I have a "university/college" field in a web form. In the interests of data normalisation I want users to select their university from a dropdown. However, if their uni is not there they should enter it manually.

One option I've tried is a regular text box in which they start entering their uni and options appear below for them to click, which fills in the full name. The main problem here is many people enter things that are on the list but don't click the dropdown (for example they type "bristol" but the correct option is "Bristol University").

Currently I'm looking at using select2 so that they can easily type to filter, then have a checkbox below saying "my uni does not appear" that shows a text field so they can enter it freeform. This is certainly better when their uni does appear, but if it's not there it seems pretty awkward with many extra steps - first they type in the select field, then they close it, then tick a box, then type again.

My final alternative would be to make the field optional, so if their uni is not there they can leave it blank. But this could mean losing a lot of data.

What is the best way to present this workflow? Or is there a better workflow?

2 Answers 2


I have to enter my University in often for various sign-ups, and I think a drop-down with an embedded search/input field might be the solution you're looking for:

Start with a drop-down


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Reveal a list with embedded search bar

Allow the user to scroll through a list of colleges and universities, and give them the ability to search through them. Include a link that persists at the bottom that their school isn't listed. The field is not complete until they either click one of the options, or complete the following step. This should prevent incomplete entries.


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Change the search bar to a text input

The user may then input their own school name. You may consider copying the string into this field to prevent the repeated typing issue. They will need to have the ability to return to the list/search, hence the 'x' icon.


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Unlisted school is now selected


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For a product HIG, I recently defined two independent widgets, as you described, for specific workflows.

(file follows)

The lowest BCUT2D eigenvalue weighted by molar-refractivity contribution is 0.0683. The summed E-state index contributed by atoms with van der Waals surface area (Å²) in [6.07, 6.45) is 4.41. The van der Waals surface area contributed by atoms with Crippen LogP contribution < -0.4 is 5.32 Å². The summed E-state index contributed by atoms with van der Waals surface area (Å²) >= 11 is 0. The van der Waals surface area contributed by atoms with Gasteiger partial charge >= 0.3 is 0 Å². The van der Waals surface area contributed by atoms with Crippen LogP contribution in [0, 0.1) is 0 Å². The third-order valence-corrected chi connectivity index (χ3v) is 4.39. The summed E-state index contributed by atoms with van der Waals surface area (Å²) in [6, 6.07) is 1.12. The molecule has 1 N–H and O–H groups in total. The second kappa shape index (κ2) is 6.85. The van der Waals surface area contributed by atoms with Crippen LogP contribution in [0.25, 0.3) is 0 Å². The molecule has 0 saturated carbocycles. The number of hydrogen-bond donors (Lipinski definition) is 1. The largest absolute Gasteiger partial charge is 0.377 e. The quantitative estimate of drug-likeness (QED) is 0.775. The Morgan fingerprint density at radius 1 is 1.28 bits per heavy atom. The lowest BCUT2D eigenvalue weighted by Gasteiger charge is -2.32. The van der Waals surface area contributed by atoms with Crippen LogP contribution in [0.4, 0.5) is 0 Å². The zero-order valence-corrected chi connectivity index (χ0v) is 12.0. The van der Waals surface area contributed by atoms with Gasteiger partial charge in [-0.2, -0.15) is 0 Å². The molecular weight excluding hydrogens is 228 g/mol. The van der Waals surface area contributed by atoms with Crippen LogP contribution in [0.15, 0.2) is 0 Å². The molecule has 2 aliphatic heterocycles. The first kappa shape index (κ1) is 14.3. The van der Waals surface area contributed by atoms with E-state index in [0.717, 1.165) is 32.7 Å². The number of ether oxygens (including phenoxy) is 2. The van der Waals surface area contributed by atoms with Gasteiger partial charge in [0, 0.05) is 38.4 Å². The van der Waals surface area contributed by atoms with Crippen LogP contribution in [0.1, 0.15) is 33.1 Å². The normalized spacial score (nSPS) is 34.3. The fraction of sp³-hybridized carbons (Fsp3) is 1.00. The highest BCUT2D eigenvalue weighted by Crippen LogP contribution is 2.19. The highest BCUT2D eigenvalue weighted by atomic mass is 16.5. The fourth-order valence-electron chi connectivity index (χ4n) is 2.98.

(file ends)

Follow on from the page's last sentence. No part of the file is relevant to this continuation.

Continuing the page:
Typeahead basically follows the constructs of Typeahead.js. The workflow is similar to the one you describe where, as the user types, a list of available options appears that can be selected from. The user is, however, not forced to select one of these items and can enter their own value.

The input field alone is a form of recall, vs. recognition. In recall instances the user must remember what they are looking for a remember it completely. The typeahead helps to bridge the gap.

Filterable Drop Down follows many of the patterns in Select2. This use case it for items we know are on a list and are of a specific type (e.g., a university). By providing the filter, you can help the user more quickly find their school.

A drop down is a form of recognition. I can see and recognize the entry that I am looking for, but there might be a lot of entries! The filter field helps to scope those down if I remember at least a little segment of my desired item.

In the case where you might still want to allow free form entry, include the traditional "other" option:


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When selected a second input field can be shown to allow a free form entry. You can automatically fill it with the contents of the filter field to speed up the user entry process.

Use language that helps users recognize selection. Don't just say "Other" in the option, which the user can too easily just select at a whim. Use language that encourages them to realize that selection of an existing option is preferable - for example: "Enter a different school" or "I don't see my school", or something similar.

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